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Calcium Effects on Yield, Mineral Uptake and Terpene Components of Hydroponic Chrysanthemum coronarium L.



Supanjani , Abdel R. M. Tawaha , Min Suk Yang and Kyung Dong Lee
 
ABSTRACT
An experiment was conducted to study the relationship between calcium level in the hydrophonic solution on Chrysanthemum coronarium L. yield and essential oil contents. Regression analysis showed that the maximum yield was achieved in 30.9 mM of calcium in nutrient solution for leaves (r = 0.970***) and 38.0 mM for flowers (r = 0.950***). A highly positive correlation (r = 0.961***) was found between sesquiterpene lactone and calcium in the flower part. Maximum yield of essential oil in leaf part was achieved in 39.7 mM Ca2+ treatment (r = 0.933***) and the correlation between essential oil and calcium contents of leaves was high (r = 0.967***). Therefore, the increase of calcium concentration in nutrient solution had positive effects on the contents and yields of effective component, terpene, from C. coronarium L. The content of sesquiterpene lactone increased with increase of calcium concentration in nutrient solution.
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Supanjani , Abdel R. M. Tawaha , Min Suk Yang and Kyung Dong Lee , 2005. Calcium Effects on Yield, Mineral Uptake and Terpene Components of Hydroponic Chrysanthemum coronarium L.. International Journal of Botany, 1: 196-200.

DOI: 10.3923/ijb.2005.196.200

URL: http://scialert.net/abstract/?doi=ijb.2005.196.200

INTRODUCTION

Bioactive terpenes, such as dihydrochrysanolide and cumambrin A isolated from Chrysanthemum coronarium L., were proven to have the medicinal effects on cancer prevention[1,2] and blood-pressure reduction[3]. These terpenes (mainly sesquiterpenes and monoterpenes) are synthesized from acetyl CoA via the mevalonic acid pathway[4]. The elucidation of the bioactive substances from this plant is important to increase its vegetable value. The contents of essential oil including terpenes and its composition in plant are affected by different factors, primarily by its genetics[5] and cultivation condition, such as harvesting time, climate and the use of fertilizer. Nitrogen fertilization was reported to reduce terpene content in Juniperus horizontalis[6], although it increases total oil yield in Thyme[7]. Nitrogen limiting conditions increase volatile terpenes production in annual herbal plants[8]. Soil application of P and N plus P fertilizer reduced the concentrations of terpenoid lactones in Ginkgo biloba seedling[9]. Mg2+ is known as a cofactor in the biosynthesis of isoprenoid in tabacco[10]. Calcium is an essential plant nutrient which constitutes between 0.2 and 5.0% on a leaf dry weight basis[11]. In its ionic (Ca2+) form calcium plays important roles as a structural component of the cell wall and cell membranes, as a cytoplasmic second messenger, mediating various hormonal and environmental cues that provoke appropriate physiological responses and as a counter cation for inorganic and organic anions in the vacuole[11]. Calcium deficiency disorder is usually alleviated by helping plants increase their Ca2+ uptake from the surrounding media and transport the mineral to the Ca2+-deficient organs[11]. Increasing Ca2+ content in soil has shown to increase its contents in the plant[12]. It was reported that essential oils terpene contents in plant tissue of basil (Ocimum basilicum L.) showed a high coefficient correlation with calcium contents, being higher than with nitrogen contents[13]. However, study on agronomic factors concerning calcium fertilizations on terpene contents of C. coronarium L. was not investigated thoroughly till now. In this study we determined the relationship between calcium nutrient in hydroponics solution and the formation of effective components like sesquiterpene lactones and essential oils of flowerhead of C. coronarium L.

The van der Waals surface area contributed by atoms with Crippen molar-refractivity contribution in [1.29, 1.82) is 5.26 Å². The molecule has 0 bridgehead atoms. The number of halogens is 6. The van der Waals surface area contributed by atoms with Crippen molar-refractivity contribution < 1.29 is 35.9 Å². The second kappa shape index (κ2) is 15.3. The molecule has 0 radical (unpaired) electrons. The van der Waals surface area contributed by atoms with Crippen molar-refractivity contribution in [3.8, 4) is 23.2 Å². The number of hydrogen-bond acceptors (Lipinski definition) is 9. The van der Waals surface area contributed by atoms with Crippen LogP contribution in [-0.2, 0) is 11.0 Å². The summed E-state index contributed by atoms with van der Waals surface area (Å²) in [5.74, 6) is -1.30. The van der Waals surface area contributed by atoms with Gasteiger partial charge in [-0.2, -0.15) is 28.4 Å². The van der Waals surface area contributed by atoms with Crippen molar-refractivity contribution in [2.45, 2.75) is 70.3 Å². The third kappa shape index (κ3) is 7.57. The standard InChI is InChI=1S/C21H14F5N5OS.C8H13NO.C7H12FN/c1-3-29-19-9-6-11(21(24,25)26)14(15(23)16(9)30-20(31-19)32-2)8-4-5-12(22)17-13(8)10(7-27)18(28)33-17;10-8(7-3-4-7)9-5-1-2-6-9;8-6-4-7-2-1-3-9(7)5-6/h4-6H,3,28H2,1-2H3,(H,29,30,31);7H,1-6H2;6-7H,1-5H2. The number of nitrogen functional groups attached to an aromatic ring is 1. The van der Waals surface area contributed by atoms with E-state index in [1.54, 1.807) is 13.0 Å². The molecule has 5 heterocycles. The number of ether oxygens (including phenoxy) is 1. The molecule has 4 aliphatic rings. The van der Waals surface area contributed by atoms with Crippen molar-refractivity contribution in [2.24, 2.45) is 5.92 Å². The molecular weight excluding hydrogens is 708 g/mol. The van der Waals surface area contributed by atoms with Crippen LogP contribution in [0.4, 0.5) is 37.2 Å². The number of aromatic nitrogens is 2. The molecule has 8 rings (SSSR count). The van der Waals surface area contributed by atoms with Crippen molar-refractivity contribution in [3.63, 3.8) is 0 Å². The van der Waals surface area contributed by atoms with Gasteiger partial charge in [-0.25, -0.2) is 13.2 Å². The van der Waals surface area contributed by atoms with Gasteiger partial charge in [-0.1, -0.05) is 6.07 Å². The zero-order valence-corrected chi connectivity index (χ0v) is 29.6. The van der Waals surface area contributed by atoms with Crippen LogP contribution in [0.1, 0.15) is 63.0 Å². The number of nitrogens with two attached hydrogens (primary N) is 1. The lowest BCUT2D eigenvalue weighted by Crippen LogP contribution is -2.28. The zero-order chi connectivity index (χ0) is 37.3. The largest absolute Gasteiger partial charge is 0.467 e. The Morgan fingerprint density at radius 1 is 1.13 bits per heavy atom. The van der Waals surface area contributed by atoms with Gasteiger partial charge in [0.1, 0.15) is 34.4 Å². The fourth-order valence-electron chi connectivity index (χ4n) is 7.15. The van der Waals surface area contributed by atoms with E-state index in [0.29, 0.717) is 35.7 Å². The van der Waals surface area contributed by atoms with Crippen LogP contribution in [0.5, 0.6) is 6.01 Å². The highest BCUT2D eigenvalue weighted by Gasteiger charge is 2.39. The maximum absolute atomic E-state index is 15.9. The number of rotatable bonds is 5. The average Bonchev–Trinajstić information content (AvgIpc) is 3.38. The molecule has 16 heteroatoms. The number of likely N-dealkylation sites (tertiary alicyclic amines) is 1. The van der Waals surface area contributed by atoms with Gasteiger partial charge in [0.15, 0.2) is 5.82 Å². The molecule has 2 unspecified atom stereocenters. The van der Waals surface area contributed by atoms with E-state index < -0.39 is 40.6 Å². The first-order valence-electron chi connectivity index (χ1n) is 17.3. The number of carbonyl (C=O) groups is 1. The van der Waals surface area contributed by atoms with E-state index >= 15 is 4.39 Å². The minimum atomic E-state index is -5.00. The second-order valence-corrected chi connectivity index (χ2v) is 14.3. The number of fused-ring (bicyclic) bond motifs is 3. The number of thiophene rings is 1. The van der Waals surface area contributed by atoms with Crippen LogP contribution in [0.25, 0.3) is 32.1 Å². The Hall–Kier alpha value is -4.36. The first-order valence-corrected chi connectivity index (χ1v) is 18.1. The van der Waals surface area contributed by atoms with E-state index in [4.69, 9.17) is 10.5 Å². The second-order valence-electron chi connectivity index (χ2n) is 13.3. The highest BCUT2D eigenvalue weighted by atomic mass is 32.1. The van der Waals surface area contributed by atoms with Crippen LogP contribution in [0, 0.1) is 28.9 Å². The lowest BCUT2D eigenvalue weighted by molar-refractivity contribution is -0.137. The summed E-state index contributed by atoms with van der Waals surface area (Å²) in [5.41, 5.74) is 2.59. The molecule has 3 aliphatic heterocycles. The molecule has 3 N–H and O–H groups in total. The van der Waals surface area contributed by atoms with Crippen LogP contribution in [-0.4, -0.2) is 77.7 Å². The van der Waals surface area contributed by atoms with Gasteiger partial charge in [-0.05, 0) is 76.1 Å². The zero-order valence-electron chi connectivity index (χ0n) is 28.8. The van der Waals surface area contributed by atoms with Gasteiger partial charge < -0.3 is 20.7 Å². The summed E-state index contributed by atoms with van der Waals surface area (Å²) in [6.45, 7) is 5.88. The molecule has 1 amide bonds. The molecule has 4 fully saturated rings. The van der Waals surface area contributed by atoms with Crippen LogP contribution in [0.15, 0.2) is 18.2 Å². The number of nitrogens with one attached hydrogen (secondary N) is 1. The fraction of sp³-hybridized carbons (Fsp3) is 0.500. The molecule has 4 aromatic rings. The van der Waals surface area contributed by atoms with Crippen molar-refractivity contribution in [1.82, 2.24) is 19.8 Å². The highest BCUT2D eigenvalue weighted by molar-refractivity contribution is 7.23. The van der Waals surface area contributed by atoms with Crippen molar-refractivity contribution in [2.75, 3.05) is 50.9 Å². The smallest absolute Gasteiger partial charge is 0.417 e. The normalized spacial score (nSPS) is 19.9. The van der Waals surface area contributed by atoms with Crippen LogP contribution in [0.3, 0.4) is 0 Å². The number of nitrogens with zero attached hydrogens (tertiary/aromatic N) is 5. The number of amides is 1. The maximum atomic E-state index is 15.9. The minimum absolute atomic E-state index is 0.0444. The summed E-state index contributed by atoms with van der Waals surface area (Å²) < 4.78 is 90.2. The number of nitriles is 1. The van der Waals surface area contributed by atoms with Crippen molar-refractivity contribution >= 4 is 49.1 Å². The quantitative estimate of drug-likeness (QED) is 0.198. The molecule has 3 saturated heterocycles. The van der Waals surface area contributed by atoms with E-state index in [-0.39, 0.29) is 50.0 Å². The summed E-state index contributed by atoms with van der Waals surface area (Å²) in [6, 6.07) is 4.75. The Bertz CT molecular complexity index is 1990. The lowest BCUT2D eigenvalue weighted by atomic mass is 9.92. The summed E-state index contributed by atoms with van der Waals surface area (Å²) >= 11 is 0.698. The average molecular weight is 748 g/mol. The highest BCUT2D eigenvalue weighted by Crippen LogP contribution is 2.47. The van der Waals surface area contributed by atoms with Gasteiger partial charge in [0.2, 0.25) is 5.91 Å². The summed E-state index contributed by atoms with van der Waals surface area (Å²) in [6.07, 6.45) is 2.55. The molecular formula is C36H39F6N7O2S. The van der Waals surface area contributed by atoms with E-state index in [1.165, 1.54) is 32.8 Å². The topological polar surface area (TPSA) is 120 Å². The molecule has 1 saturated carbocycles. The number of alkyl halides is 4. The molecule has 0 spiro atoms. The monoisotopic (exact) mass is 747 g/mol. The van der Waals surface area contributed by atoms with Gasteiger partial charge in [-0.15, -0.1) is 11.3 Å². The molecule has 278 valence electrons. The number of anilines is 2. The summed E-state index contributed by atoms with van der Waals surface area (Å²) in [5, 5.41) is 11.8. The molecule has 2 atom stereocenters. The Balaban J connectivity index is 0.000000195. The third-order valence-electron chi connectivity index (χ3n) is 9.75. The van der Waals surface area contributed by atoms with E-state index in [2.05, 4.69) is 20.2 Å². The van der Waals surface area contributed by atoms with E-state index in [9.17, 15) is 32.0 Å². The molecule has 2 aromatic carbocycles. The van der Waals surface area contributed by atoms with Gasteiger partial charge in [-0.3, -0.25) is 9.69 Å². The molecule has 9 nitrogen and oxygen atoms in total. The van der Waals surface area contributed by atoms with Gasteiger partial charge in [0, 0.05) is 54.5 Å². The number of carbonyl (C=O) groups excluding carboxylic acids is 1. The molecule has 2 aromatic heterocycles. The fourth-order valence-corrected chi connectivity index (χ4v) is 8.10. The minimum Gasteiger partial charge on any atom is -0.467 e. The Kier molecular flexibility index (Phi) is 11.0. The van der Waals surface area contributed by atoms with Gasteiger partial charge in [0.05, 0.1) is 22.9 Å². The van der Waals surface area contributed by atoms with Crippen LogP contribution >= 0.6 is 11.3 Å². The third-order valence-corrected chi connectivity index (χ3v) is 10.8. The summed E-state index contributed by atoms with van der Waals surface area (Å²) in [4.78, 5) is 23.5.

MATERIALS AND METHODS

Treatment and composition of nutrient solution: Chrysanthemum coronarium L. plants were grown in a hydrophonic system with a nutrient solution based on the formulation suggested by the Applied Plant Research, Division Glasshouse Horticulture, the Netherlands[14]. Nutrient solution comprised of 2.0 mM KH2PO4, 19.0 mM Ca(NO3)2.4H2O, 7.1 mM KNO3, 1.3 mM NH4NO3, 4.0 mM MgSO4.7H2O, 2.0 mM Mg(NO3)2.6H2O and micronutrient. Five grades of calcium ion concentrations were selected as calcium treatments; 10, 20, 30, 40, 50 and 70 mM, adjusted by using CaCl2. The Electrical Conductivities (EC) of each solution were 2.3±0.10, 2.2±0.08, 2.6±0.09, 2.8±0.09, 3.3±0.11 and 3.6±0.13 mS cm-1, respectively and pHs of each solution were 5.5±0.19, 5.5±0.20, 5.5±0.21, 5.5±0.21, 5.4±0.25 and 5.4±0.29, respectively.